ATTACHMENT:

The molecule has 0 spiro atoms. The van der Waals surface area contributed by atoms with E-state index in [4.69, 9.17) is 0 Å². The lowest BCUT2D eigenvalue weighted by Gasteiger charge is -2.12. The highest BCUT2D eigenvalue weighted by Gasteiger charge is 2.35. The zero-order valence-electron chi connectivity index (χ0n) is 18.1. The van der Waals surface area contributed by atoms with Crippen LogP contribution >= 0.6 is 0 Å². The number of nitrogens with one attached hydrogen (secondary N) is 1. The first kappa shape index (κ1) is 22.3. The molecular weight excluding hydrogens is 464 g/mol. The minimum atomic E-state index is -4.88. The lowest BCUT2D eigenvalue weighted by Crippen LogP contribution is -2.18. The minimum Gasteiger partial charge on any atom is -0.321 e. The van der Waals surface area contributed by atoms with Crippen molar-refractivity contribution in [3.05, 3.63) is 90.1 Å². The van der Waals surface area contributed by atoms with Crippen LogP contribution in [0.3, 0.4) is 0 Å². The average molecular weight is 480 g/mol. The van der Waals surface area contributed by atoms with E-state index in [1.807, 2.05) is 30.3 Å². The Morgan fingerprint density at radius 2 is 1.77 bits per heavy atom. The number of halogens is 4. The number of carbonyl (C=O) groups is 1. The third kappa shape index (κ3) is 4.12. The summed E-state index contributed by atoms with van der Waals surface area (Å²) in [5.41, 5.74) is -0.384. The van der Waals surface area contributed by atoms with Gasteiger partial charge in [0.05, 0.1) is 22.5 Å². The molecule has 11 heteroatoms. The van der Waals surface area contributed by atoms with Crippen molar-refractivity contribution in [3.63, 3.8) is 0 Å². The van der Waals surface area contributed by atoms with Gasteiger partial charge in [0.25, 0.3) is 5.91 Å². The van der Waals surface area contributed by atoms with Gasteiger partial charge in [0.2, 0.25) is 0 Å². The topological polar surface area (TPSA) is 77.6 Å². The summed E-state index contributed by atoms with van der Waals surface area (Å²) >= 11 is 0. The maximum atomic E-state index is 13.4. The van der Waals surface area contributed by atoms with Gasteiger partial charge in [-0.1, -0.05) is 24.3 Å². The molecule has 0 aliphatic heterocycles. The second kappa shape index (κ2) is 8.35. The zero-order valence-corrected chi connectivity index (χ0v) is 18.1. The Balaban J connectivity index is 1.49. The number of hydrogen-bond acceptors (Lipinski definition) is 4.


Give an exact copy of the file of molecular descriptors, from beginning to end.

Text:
The molecule has 0 spiro atoms. The van der Waals surface area contributed by atoms with E-state index in [4.69, 9.17) is 0 Å². The lowest BCUT2D eigenvalue weighted by Gasteiger charge is -2.12. The highest BCUT2D eigenvalue weighted by Gasteiger charge is 2.35. The zero-order valence-electron chi connectivity index (χ0n) is 18.1. The van der Waals surface area contributed by atoms with Crippen LogP contribution >= 0.6 is 0 Å². The number of nitrogens with one attached hydrogen (secondary N) is 1. The first kappa shape index (κ1) is 22.3. The molecular weight excluding hydrogens is 464 g/mol. The minimum atomic E-state index is -4.88. The lowest BCUT2D eigenvalue weighted by Crippen LogP contribution is -2.18. The minimum Gasteiger partial charge on any atom is -0.321 e. The van der Waals surface area contributed by atoms with Crippen molar-refractivity contribution in [3.05, 3.63) is 90.1 Å². The van der Waals surface area contributed by atoms with Crippen LogP contribution in [0.3, 0.4) is 0 Å². The average molecular weight is 480 g/mol. The van der Waals surface area contributed by atoms with E-state index in [1.807, 2.05) is 30.3 Å². The Morgan fingerprint density at radius 2 is 1.77 bits per heavy atom. The number of halogens is 4. The number of carbonyl (C=O) groups is 1. The third kappa shape index (κ3) is 4.12. The summed E-state index contributed by atoms with van der Waals surface area (Å²) in [5.41, 5.74) is -0.384. The van der Waals surface area contributed by atoms with Gasteiger partial charge in [0.05, 0.1) is 22.5 Å². The molecule has 11 heteroatoms. The van der Waals surface area contributed by atoms with Crippen molar-refractivity contribution in [3.63, 3.8) is 0 Å². The van der Waals surface area contributed by atoms with Gasteiger partial charge in [0.25, 0.3) is 5.91 Å². The van der Waals surface area contributed by atoms with Gasteiger partial charge in [0.2, 0.25) is 0 Å². The topological polar surface area (TPSA) is 77.6 Å². The summed E-state index contributed by atoms with van der Waals surface area (Å²) >= 11 is 0. The maximum atomic E-state index is 13.4. The van der Waals surface area contributed by atoms with Gasteiger partial charge in [-0.1, -0.05) is 24.3 Å². The molecule has 0 aliphatic heterocycles. The second kappa shape index (κ2) is 8.35. The zero-order valence-corrected chi connectivity index (χ0v) is 18.1. The Balaban J connectivity index is 1.49. The number of hydrogen-bond acceptors (Lipinski definition) is 4.